Depending on brand, there is an internal capacitor to keep the circuit
memory. 9 times out of 10 when the units chirp, the battery needs replaced.
However that one time is usually:
A) The unit has gone bad and the radiation has degraded the electronics
enough to cause it to chirp. Found in really old units mostly (+10 years
B) There is cold air getting in to the unit. For some reason I found out
about this after going to a customers home to find out why no matter what
was put in the same location, it would chirp. As soon as I called the
factory, the CSR asked that after I explained what was going on. Some
investigating found an open window (in the middle of winter) near the box.
C) There is a loose connection in the battery.
D) Dirt or dust has gotten into the sensing area. Found in new construction
Put them back up with new batteries and wait. If there is still a chirp,
clean the units with some canned air (not compressor air). Reinstall and
wait again. If it becomes the Energizer bunny, replace the unit that is
still going with the same manufacturer. The recommended interval for
changing the battery is every six months. The manufacturers recomend this
due to the fact a battery becomes weak after sitting idle for more than
that. I change mine on New Years Day and Father's Day. I want to make sure
that the battery doesn't fail when we might need it most.
Also how many people have picked up a can of smoke at a local supply to test
their smoke detectors.
I concur. And it is quite possible the chirping you're hearing now is
just a warning that the alarms are currently without power (either a/c
or battery). I'm betting everything is back to normal if you replace
your batteries and turn the power back on.
Yes the test button does not discharge the circuit internally. The chirp
is a warning that there is NO power to the unit. I was told that it can last
anywhere from 3-5 days. And as a previous poster stated it is a threshold
that when it drops below it.
My wife likes to burn cookies every so often to check ours.
I am an electrician by trade, and the guys in the supply house tell me that
some detectors can chirp for days after being removed from power. Sorry, I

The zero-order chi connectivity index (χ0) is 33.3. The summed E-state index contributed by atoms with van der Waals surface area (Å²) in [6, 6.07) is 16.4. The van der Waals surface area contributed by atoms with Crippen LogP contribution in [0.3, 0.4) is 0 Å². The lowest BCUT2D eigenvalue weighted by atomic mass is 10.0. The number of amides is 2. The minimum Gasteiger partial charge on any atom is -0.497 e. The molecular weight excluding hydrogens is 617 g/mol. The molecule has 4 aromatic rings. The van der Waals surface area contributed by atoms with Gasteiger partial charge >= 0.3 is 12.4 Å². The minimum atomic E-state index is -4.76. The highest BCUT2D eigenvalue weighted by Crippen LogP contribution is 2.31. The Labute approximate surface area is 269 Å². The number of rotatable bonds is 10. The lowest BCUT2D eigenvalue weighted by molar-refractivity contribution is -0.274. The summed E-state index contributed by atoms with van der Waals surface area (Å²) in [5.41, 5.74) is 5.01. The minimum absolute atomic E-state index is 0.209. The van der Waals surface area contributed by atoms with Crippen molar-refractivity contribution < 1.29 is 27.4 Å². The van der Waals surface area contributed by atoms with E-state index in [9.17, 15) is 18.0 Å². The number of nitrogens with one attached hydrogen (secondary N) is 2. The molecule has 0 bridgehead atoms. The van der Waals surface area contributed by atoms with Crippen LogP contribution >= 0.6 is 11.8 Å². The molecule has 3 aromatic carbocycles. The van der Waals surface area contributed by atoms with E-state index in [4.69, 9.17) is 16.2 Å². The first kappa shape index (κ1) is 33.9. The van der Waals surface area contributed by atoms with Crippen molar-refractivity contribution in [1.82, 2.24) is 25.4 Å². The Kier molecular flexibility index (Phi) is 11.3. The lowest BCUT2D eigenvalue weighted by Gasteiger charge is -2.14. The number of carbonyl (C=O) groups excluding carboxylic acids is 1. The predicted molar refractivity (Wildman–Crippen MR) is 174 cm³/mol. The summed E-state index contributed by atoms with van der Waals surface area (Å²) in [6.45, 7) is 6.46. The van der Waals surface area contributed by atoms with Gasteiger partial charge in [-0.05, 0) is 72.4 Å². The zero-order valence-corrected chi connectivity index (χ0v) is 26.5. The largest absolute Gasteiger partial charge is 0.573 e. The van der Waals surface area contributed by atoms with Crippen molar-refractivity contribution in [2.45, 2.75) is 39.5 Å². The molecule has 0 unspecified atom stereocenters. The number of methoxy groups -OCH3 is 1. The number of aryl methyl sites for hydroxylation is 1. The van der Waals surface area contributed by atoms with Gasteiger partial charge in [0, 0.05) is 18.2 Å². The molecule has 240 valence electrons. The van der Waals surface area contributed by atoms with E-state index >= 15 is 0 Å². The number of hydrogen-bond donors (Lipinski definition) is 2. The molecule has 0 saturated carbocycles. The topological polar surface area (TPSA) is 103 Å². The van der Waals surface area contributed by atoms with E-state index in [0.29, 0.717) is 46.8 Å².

don't have a technical answer, but I have witnessed this myself.
A true story... A large box of "defectivce" detectors were returned by a
contractor. Apparently he installed the wrong model in a multi-family
building, and had to replace the entire lot. These were removed a few weeks
after installation and all the batteries "recycled" (put to other uses) and
this box of detectors was still chirping days after being delivered to the
When the voltage on the internal capacitor drops below a preset
threshold, the Test alarm circuit won't fire, indicating a failure,
ie. low battery. As a result, the Test circuit doesn't discharge the
capacitor completely and leaves enough charge to power the low battery
chirps which keep working for a while below the Test alarm threshold.
On 5 Mar 2007 09:35:00 -0800, firstname.lastname@example.org
Your comment makes sense, but I have a question...
When I hold in the test button the unit emits several tones
of decreasing volume until there is no sound at all.
Are you suggesting that at that point, there is still enough
energy to produce the periodic "chirp?"
Today, I purchased a new detector (same model), installed
it, and within about two hours, it was chirping.
That seemed to leave only the possibility that the AC to
that location was somehow flaky, so I re-wired it.
Still, it chirped.
Then I had another idea...
I called the manufacturer to ask if there were any
conditions that could cause a problem in one detector to
cause another (sound detector) to chirp.
The answer: "Yes...!"
The suggested solution is to remove all of 'em, reset all of
'em, and then re-install all of 'em.
I'll do that tomorrow.
All the best,
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